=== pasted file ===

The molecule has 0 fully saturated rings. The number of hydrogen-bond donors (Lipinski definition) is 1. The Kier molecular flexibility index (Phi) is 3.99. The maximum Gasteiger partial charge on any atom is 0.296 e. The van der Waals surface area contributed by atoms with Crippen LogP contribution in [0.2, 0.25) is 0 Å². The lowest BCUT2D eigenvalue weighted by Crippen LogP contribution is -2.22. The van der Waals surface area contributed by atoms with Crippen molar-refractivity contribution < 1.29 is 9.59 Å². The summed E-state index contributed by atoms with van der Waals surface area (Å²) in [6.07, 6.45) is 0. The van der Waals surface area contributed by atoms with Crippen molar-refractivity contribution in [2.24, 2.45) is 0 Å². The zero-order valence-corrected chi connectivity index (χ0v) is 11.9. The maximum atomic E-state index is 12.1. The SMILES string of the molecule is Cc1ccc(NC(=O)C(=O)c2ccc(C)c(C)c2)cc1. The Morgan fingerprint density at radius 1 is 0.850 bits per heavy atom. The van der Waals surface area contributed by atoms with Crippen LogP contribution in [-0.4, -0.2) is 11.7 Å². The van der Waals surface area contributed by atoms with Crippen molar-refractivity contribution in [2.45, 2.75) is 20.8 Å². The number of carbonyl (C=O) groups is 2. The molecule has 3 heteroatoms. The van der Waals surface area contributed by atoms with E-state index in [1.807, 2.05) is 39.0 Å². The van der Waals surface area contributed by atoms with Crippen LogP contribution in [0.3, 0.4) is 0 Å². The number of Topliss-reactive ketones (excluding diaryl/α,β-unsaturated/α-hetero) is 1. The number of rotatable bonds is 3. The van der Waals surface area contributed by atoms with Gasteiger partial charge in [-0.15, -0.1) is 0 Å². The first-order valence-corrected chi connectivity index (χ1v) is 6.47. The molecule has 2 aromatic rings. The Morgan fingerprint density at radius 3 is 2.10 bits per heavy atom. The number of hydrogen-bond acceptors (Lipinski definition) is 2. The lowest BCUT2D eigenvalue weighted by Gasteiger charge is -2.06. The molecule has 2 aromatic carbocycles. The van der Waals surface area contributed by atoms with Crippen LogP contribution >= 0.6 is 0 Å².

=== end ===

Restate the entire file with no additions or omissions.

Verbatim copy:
The molecule has 0 fully saturated rings. The number of hydrogen-bond donors (Lipinski definition) is 1. The Kier molecular flexibility index (Phi) is 3.99. The maximum Gasteiger partial charge on any atom is 0.296 e. The van der Waals surface area contributed by atoms with Crippen LogP contribution in [0.2, 0.25) is 0 Å². The lowest BCUT2D eigenvalue weighted by Crippen LogP contribution is -2.22. The van der Waals surface area contributed by atoms with Crippen molar-refractivity contribution < 1.29 is 9.59 Å². The summed E-state index contributed by atoms with van der Waals surface area (Å²) in [6.07, 6.45) is 0. The van der Waals surface area contributed by atoms with Crippen molar-refractivity contribution in [2.24, 2.45) is 0 Å². The zero-order valence-corrected chi connectivity index (χ0v) is 11.9. The maximum atomic E-state index is 12.1. The SMILES string of the molecule is Cc1ccc(NC(=O)C(=O)c2ccc(C)c(C)c2)cc1. The Morgan fingerprint density at radius 1 is 0.850 bits per heavy atom. The van der Waals surface area contributed by atoms with Crippen LogP contribution in [-0.4, -0.2) is 11.7 Å². The van der Waals surface area contributed by atoms with Crippen molar-refractivity contribution in [2.45, 2.75) is 20.8 Å². The number of carbonyl (C=O) groups is 2. The molecule has 3 heteroatoms. The van der Waals surface area contributed by atoms with E-state index in [1.807, 2.05) is 39.0 Å². The van der Waals surface area contributed by atoms with Crippen LogP contribution in [0.3, 0.4) is 0 Å². The number of Topliss-reactive ketones (excluding diaryl/α,β-unsaturated/α-hetero) is 1. The number of rotatable bonds is 3. The van der Waals surface area contributed by atoms with Gasteiger partial charge in [-0.15, -0.1) is 0 Å². The first-order valence-corrected chi connectivity index (χ1v) is 6.47. The molecule has 2 aromatic rings. The Morgan fingerprint density at radius 3 is 2.10 bits per heavy atom. The number of hydrogen-bond acceptors (Lipinski definition) is 2. The lowest BCUT2D eigenvalue weighted by Gasteiger charge is -2.06. The molecule has 2 aromatic carbocycles. The van der Waals surface area contributed by atoms with Crippen LogP contribution >= 0.6 is 0 Å².